Power All Over Your Body

We know that you can transform the mechanical motions of your body into electrical energy, like when you turn the crank or shake a mechanically-powered flashlight. These types of mechanical motions are quite large compared to many of the day-to-day (and minute-to-minute) actions you perform–for example walking, breathing, and thumb wrestling.

What if we could harvest energy from these tiny movements? Researchers at the Korea Advanced Institute of Science and Technology are seeking the answer to this question with piezoelectric barium titanate. The electrical output of their devices is very small (in the nanoAmps) but over a long period and over many repetitions it would be possible to run a small electric device–even a biologically-embedded one. An alternative to blood power?

There is clearly a lot of potential in this technology, and we’ll be interested to see if and when we can start messing around with this stuff. Heck, it’s already been used to power a small LED and you all know just how much everyone would jump at the chance to cover themselves in self-powered LEDs…

Comments

  1. Drake says:

    What if the device was implanted near an artery? Couldn’t it be powered by the pulse then? No need to move and constant power.

  2. Andrew says:

    did anybody read the article over at gizmodo about similar generator tech?

    http://gizmodo.com/5704517/this-generator-the-size-of-a-pencil-tip-shakes-up-big-power

  3. ReKlipz says:

    NanoAmps… tells me nothing. How bout some Watts?

  4. modernninja says:

    You put the one end in your mouth and the other end up your….no wait, I think I got that backwards…

  5. moony says:

    The ultimate weight loss device? Generating power from inside the body has to take the energy from somewhere.

  6. Drake says:

    No no it was.

    This one goes in your ear, this one goes in your mouth, and this one goes in your butt.

    *Low Beep*

    Uh Hold on. *jumbles around* This one goes in your mouth, …

  7. BiOzZ says:

    well the energy has to come from some ware … even if its just a small super sensitive motor its still draining your bodies energy more than normal right?

  8. Chad says:
  9. Edward says:

    “What if we could harvest energy from these tiny movements?”

    You mean like a self winding watch?

  10. Necromant says:

    @Drake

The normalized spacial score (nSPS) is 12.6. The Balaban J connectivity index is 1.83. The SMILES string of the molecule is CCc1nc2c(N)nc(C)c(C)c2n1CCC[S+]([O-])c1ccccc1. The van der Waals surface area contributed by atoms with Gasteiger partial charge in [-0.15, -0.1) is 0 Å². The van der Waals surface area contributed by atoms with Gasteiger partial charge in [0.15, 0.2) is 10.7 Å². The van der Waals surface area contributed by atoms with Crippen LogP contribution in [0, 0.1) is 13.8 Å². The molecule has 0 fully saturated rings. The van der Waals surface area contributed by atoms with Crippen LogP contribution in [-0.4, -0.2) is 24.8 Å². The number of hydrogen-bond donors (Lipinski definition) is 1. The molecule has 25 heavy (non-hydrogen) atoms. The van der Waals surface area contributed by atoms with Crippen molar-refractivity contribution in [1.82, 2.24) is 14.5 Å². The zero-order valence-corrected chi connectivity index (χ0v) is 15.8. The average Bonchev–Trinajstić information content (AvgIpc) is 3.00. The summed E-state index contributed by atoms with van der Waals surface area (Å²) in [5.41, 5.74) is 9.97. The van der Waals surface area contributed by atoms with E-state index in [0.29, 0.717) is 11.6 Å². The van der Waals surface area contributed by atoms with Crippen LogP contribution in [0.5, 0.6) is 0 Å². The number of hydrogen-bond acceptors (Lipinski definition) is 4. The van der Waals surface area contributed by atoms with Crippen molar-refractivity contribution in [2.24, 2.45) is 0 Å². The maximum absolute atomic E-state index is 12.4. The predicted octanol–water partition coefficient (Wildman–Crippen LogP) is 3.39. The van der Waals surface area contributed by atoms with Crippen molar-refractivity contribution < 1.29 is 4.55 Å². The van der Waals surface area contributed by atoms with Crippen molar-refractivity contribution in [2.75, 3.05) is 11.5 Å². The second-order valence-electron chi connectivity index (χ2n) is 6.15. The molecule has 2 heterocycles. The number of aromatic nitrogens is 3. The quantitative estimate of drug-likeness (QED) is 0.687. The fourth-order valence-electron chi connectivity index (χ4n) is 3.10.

> What if the device was implanted near an artery? Couldn’t it be powered by the pulse then? No need to move and constant power.

    More load on the heart. And that’s not a good thing. As a guy who often suffers from low blood pressure I can tell that it’s definetely not a good idea.

  11. Greg says:

    Of course there is no such thing as free power, the power does come from somewhere. Way before I risk some experimental implant I will just wear something in my shoe that converts steps into energy. I feel like there is more than “nano amps” involved in walking.

  12. Spork says:

    This is ridiculous, what makes anyone think there is such thing as free energy? Like BiOzZ said, you’re just making the body work harder to provide the tiny bit of extra energy for the device.

    That said, converting these types of energy into electricity has got to be horribly inefficient.

  13. Whoever says:

    “I feel like there is more than “nano amps” involved in walking.”

    Not to mention actual weight loss and muscle growth. :-)

  14. Jake says:

    I wrote a post about how these are intended for implants, but it appears that HaD has blocked me! LOL!!!

  15. LastBoyScout says:

    Im sure that at somepoint we will see a bio-suit that incorporates the ability mentioned in the article along with solar cells mounted on the skin of the suit. Shoot, I bet they could even go so far as to turn the suit into a “solar still” of sorts and reclaim the sweat produced by the body and store it in bladders around the suit that would help to cool off the body as well as give you a somewhat replenishable water supply.

    throw in some bioluminescence organic material to design the suit out of and you might have suit of the future.

  16. Metalwolf says:

    after this you could embed a layer of IR emitters under your skin. The IR cameras may see you, but they will never ID you.

  17. Whatnot says:

    hell*

  18. thelackey3326 says:

    “There is clearly a lot of potential in this technology…”

    I see what you did there. Surprised nobody else made mention of it.

  19. Amir says:

    Am I the only one who immediately thought of the Seiko Kinetic watches?

    http://www.seikowatches.com/technology/kinetic/

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